13978377_10154306774468592_1049768169_oCrossFit often gets slammed by detractors as being ‘bad’ for you. We’re accused of unsafe workouts, bad form, and insufficient education – all of which has given us a (false, in my opinion) reputation as dangerous. It probably shouldn’t be surprising when those same detractors get their knickers in a twist over kids doing CrossFit. I wonder if these people have ever sat in on a CrossFit Kids class and seen what we actually get up to. Probably not.
These people are the same who encourage their kids to play rugby, football, netball, hockey, or ballet and don’t worry about the hypocrisy.

First of all, let me be clear: kids at CrossFit are not expected to tackle each other or stand on their toes for so long that they end up with deformed feet. Our kids don’t kick things at each other, nor run around swinging sticks. Do they do weights at all? Yes, some. Do they do a lot of reps at a heavy weight in a short amount of time? No.

 

13950987_10154306777093592_1647663080_o I don’t have anything against any of the sports listed above. My daughter plays netball, goes to swimming classes, and she tried ballet for a while before deciding she didn’t love it. She’s also a CrossFit Kid.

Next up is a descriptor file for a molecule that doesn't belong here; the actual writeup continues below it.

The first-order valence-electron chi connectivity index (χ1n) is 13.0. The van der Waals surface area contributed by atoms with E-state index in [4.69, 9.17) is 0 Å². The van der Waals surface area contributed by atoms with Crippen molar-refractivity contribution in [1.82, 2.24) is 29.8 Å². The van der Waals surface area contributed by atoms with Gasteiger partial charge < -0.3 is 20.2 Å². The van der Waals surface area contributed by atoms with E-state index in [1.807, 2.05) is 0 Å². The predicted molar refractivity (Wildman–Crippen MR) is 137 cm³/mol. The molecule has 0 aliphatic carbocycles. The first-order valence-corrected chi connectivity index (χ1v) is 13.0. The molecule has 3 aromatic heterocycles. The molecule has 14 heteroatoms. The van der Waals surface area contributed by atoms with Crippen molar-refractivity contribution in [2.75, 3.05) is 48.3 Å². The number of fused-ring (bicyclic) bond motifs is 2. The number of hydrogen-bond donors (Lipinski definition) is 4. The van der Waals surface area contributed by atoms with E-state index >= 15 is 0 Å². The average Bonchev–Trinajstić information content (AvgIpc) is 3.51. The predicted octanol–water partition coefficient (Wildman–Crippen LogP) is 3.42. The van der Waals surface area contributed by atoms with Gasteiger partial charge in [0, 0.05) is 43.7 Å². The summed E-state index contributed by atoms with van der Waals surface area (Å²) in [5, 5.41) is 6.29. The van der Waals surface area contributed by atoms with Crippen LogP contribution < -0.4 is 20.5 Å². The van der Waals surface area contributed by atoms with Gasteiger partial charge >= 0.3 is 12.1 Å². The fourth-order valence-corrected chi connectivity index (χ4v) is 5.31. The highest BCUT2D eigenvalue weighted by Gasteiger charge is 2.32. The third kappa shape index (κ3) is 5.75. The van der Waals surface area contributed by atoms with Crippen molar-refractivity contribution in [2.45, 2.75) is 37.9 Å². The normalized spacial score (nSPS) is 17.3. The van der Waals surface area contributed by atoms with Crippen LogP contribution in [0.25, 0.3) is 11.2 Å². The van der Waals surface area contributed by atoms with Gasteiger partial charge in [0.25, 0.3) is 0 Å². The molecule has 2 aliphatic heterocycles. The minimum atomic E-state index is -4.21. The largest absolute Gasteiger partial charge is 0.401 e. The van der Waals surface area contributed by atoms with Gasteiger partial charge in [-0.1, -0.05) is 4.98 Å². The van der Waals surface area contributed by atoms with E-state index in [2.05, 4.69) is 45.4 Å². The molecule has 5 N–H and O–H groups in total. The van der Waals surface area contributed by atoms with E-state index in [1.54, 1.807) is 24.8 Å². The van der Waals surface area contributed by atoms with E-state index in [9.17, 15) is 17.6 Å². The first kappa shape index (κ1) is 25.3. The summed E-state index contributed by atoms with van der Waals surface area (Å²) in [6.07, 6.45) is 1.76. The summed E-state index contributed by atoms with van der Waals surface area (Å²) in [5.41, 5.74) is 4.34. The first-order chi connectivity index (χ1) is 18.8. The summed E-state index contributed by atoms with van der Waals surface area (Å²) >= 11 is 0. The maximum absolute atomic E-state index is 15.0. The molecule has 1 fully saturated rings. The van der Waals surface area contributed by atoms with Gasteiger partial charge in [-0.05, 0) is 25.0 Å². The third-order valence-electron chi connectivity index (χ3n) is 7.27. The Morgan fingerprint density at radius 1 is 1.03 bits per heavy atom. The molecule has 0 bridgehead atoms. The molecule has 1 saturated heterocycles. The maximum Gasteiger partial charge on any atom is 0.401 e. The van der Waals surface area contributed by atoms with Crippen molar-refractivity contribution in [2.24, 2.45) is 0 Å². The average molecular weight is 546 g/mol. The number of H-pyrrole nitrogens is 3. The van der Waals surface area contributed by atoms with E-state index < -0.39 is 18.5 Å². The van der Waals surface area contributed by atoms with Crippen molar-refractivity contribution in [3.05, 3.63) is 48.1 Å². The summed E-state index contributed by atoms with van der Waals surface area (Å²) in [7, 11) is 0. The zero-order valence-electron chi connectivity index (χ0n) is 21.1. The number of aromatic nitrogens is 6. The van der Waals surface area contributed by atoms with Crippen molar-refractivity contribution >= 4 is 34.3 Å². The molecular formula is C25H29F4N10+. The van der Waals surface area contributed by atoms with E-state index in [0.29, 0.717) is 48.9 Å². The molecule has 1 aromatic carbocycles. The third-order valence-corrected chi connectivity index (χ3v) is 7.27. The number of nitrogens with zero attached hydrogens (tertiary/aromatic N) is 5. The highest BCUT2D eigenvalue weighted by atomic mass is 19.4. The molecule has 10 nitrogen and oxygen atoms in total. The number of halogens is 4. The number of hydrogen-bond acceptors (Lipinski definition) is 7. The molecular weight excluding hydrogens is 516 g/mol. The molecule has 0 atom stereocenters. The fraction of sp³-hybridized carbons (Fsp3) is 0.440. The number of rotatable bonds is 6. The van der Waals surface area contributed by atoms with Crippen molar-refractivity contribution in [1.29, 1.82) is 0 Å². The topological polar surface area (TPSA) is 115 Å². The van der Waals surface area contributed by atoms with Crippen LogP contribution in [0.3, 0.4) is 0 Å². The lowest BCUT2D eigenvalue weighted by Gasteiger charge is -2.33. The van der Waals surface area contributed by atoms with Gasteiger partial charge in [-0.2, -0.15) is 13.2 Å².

CrossFit – particularly Kids’ CrossFit – focuses on functional movement. What does that mean? It means ways that we require our bodies to move during an average day. The kids are taught how to pick things up from the floor safely (remember your mum yelling at you to bend your knees?). They’re taught how to squat, how to push, how to pull…all movements you would witness at most playgrounds. But most importantly (to me, as a mother), they learn mental strength and self-confidence.

 

13940203_10154306777608592_378299823_oPrior to CrossFit Kids, my wee gem would cry if it even looked like she was going to hurt herself. She was shy, uncomfortable attempting to make friends, and had zero confidence in her own physical ability to do the things her peers were doing. Now if we say “Give it a go”, she will jump in and do exactly that. And if she fails on her first attempt she just shrugs her shoulders and says “Meh, I’ll get it next time.” We took her indoor rock climbing – an event at which I fully expected to be sitting on the sidelines with her for – and she shimmied her wee way up the wall without a second thought.

Note: nobody will raise an eyebrow at my encouraging my kid to scale a sheer wall where she could have hurt her fingers/hands/knees/fallen/been dropped. Hmm.
Is CrossFit dangerous for kids? Well, sure…in the same way as most physical activities are. If you still question it why not head along and check it out? You’ll probably be surprised at just how much kids love burpees. And how can you be upset about an activity that makes your kid smile like this?:

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